Fresenius C.A.T.S (Continuous AutoTransfusion System)
This procedure is used frequently in cardiothoracic, vascular and spinal surgery, in which blood transfusions and the use of blood products have traditionally been high.
Cell savers , or autologous blood salvage systems, have been in use in operating rooms for almost 30 years. Some lend themselves more easily than others to being set up in a more-or-less closed circuit.
"Cell savers" - What equipment is involved and how does it work?
The basic function is as follows: At the “business end,” where the surgeon is making incisions, a technician will suction the blood out of the surgical field using a special type of suction tube, somewhat like the implement the dentist’s assistant uses to suck the fluid out of the patient's mouth when the dentist is drilling. Instead of the aspirated blood simply being flushed down a sink, however, it passes through tubing and is collected in a reservoir. At the same time as the suction occurs, an anticoagulant is introduced into the line. When enough blood has been collected in the reservoir it is sent to the cell salvage machine, resembling in no small way a washing machine/spin drier. The blood is filtered, then spun in a centrifuge, causing the RBCs to separate from the plasma and stick to the sides of the centrifuge bowl. The plasma goes into a waste bag, and a wash fluid (0.9% normal saline) is introduced into the machine to remove platelets and debris. The washed RBCs are then pumped up to a transfusion bag from where they are returned to the patient through an IV in the usual way. (Figure 1 )
The procedure step by step.
Figure 1 - Click here to play Haemonetics animation.
Step 1: Suction
As the surgeon makes his incisions, blood oozes from the dissected tissues and begins to pool in that part of the body cavity that contains the surgical field. The blood is sucked away via a dual lumen tube which mixes the blood immediately with an anticoagulant. Both are then sucked into a reservoir connected to a vacuum pump. The anticoagulant is either heparin or citrate.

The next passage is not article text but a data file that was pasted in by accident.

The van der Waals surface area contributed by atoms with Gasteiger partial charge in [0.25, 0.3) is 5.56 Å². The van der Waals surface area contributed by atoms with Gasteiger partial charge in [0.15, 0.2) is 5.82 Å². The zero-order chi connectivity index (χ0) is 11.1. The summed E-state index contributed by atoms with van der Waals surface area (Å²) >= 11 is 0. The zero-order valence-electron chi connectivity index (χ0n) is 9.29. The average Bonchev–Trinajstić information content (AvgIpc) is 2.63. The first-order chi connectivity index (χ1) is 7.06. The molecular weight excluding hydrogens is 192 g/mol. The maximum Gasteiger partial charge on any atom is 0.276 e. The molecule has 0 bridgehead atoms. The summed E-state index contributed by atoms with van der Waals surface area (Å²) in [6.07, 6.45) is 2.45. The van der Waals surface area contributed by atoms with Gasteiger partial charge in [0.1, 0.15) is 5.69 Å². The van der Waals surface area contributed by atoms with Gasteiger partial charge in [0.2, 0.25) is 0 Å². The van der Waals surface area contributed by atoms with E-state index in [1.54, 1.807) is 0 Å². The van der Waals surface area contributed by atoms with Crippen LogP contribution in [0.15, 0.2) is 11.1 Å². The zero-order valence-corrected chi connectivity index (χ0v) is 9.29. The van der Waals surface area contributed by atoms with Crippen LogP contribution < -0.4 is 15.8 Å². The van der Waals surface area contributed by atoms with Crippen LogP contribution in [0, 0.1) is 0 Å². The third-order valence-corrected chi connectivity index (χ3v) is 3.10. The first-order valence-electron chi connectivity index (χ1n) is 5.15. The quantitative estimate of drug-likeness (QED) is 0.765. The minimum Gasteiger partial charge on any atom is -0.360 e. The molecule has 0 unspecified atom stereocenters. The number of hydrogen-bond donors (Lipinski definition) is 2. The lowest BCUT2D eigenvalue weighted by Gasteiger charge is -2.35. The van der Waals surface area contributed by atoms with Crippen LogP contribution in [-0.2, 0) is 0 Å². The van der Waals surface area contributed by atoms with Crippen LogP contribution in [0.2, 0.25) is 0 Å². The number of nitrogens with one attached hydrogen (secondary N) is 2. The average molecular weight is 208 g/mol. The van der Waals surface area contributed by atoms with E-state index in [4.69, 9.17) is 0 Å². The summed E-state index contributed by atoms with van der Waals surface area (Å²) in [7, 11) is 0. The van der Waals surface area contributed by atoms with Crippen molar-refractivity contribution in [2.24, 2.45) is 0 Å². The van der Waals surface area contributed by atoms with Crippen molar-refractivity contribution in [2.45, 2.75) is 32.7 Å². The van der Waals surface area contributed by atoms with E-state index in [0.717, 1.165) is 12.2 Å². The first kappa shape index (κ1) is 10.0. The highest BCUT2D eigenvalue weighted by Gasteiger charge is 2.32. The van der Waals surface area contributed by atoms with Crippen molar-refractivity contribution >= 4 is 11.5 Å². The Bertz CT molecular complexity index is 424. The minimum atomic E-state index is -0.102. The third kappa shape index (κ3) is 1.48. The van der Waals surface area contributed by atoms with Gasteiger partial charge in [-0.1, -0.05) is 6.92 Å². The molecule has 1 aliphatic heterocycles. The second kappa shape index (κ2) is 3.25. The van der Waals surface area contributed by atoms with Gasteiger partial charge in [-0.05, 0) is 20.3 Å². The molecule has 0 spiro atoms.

Step 2: Collection and filtration
The blood and anticoagulant collects in the reservoir and is filtered to remove large clots and debris.
Step 3: Preparation
Blood and anticoagulant are drawn from the reservoir into a centrifuge to be processed.
Step 4: Separation
A sterile isotonic saline solution is pumped into the centrifuge bowl. The force supplied by the centrifuge holds the more dense red blood cells against the outer wall of the bowl. The less dense white blood cells, platelets, plasma, clotting factors and anticoagulant move toward the centre of the bowl where they spill over into a waste bag.
Step 5: Waste disposal
Waste products, including white blood cells, platelets, plasma, anticoagulant, fat, clotting factors, and free plasma haemoglobin are collected in a bag and are disposed of in harmony with procedures for clinical waste.
Step 6: Red cell salvage
Packed red blood cells are separated from waste products and collected in a separate bag. The quality of the collected red cells depends upon the volume of wash solution used, the degree of concentration achieved, the quality of the blood prior to washing, the type of surgery, and the presence of various substances that remain in the red cell pack.
Step 7: Re-infusion
Red blood cells can then be sent to a transfusion bag. If a patient requests that the circuit be continuous, the blood can be re-infused immediately. Otherwise, it can be taken to recovery ward to be re-infused later. There is, however, a limit of 6 hours during which re-infusion can take place.
During an operation, blood that is lost on swabs and sponges can be collected and given back to the patient. These swabs and sponges are carefully weighed to calculate the amount of blood contained in them before placing into a bowl of anticoagulant. The blood from the bowl is then taken to the reservoir and processed in the same way as blood collected from the surgical field. (Step 3). This ensures that all available blood is salvaged. Considerable volumes of blood can be collected on swabs and sponges.